Taxi driver found guilty of murdering his two children
A father who killed his two young children with a petrol-soaked cloth and then tried to kill his wife in a gas explosion has been found guilty of murder.
Jurors heard taxi driver Endris Mohammed attempted to murder his partner, Penil Teklehaimanot, by tampering with a gas pipe and setting fire to the family home in Hamstead, Birmingham.
Mohammed had denied the murders of eight-year-old Saros Endris and his sister Leanor, six, claiming diminished responsibility allegedly caused by a depressive disorder.
A two-week trial at Birmingham Crown Court was told Mohammed - who was found guilty of two counts of murder and one of attempted murder - appeared normal in the run-up to the deaths.
Mohammed, who will be sentenced on Monday, pursed his lips but showed no other sign of emotion as he was found guilty just 30 minutes after the jury retired.
Mohammed, who suffered burns to his head after setting the passenger side of his cab alight on the night of the killings, admitted smothering his children.
He did not give evidence during his defence case but argued through his legal team that he was depressed about his future amid money worries.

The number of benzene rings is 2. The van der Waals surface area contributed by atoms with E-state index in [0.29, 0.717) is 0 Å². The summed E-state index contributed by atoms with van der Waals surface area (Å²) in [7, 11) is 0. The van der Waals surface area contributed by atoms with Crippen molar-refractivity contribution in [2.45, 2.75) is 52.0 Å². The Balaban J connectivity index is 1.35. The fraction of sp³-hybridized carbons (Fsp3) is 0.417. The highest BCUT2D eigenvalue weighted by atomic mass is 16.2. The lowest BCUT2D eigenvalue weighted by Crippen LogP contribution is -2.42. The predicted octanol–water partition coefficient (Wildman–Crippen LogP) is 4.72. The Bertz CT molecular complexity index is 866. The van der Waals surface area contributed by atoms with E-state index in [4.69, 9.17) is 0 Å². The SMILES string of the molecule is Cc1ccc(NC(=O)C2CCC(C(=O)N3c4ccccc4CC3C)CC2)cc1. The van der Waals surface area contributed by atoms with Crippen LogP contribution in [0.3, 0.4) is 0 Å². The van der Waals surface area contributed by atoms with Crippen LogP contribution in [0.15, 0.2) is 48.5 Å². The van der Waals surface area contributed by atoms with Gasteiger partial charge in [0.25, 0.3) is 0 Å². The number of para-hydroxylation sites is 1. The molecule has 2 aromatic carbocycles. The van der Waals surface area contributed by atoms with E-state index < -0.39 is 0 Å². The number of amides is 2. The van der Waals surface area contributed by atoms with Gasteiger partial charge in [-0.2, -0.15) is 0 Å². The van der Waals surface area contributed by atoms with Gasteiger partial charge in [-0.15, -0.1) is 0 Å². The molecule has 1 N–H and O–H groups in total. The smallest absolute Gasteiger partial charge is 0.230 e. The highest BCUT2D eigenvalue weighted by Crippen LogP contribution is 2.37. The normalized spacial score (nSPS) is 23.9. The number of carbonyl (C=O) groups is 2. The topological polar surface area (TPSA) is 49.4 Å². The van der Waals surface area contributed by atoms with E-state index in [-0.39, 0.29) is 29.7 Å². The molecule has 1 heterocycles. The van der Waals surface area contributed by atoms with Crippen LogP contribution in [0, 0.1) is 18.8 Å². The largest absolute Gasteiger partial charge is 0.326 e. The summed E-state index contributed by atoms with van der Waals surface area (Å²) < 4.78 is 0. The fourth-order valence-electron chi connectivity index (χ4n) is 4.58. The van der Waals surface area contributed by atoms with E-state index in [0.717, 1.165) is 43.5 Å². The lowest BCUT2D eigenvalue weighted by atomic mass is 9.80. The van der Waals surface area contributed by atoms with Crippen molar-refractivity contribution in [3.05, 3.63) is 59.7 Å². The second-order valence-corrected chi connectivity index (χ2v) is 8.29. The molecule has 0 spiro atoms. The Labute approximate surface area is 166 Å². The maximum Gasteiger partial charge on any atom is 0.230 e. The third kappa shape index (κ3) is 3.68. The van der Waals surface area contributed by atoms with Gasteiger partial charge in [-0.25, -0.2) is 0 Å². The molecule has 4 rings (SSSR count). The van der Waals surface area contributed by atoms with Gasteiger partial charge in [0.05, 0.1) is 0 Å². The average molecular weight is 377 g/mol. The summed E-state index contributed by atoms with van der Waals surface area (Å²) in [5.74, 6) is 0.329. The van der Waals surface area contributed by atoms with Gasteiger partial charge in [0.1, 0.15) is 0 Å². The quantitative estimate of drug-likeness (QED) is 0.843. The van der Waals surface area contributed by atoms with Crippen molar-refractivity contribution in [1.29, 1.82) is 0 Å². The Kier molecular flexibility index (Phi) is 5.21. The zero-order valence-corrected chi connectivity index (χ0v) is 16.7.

The 47-year-old fled in his Uber cab after killing Saros and Leanor at their home in Holland Road in the early hours of October 28 last year, having bought a fuel can and three litres of petrol the previous day.
Mohammed met his wife in 2006 in Kent, after they came to Britain from East Africa as asylum seekers.
Giving evidence during the trial, Mrs Teklehaimanot said Mohammed was "a gentle, quiet man" who had not seemed angry or irritable in the months before her children were killed.
Mrs Teklehaimanot was sleeping upstairs when Mohammed smothered Saros and Leanor during a half-term "sleepover" in the lounge.
In her evidence to the jury, Mrs Teklehaimanot, who was woken by a smoke alarm, told how she initially thought her children were asleep when she was unable to wake them.
The court heard Mohammed claimed he had decided to end his own life because his "hopes for a good life in England" had failed, but police inquiries showed the family could live off his wife's earnings as a care worker.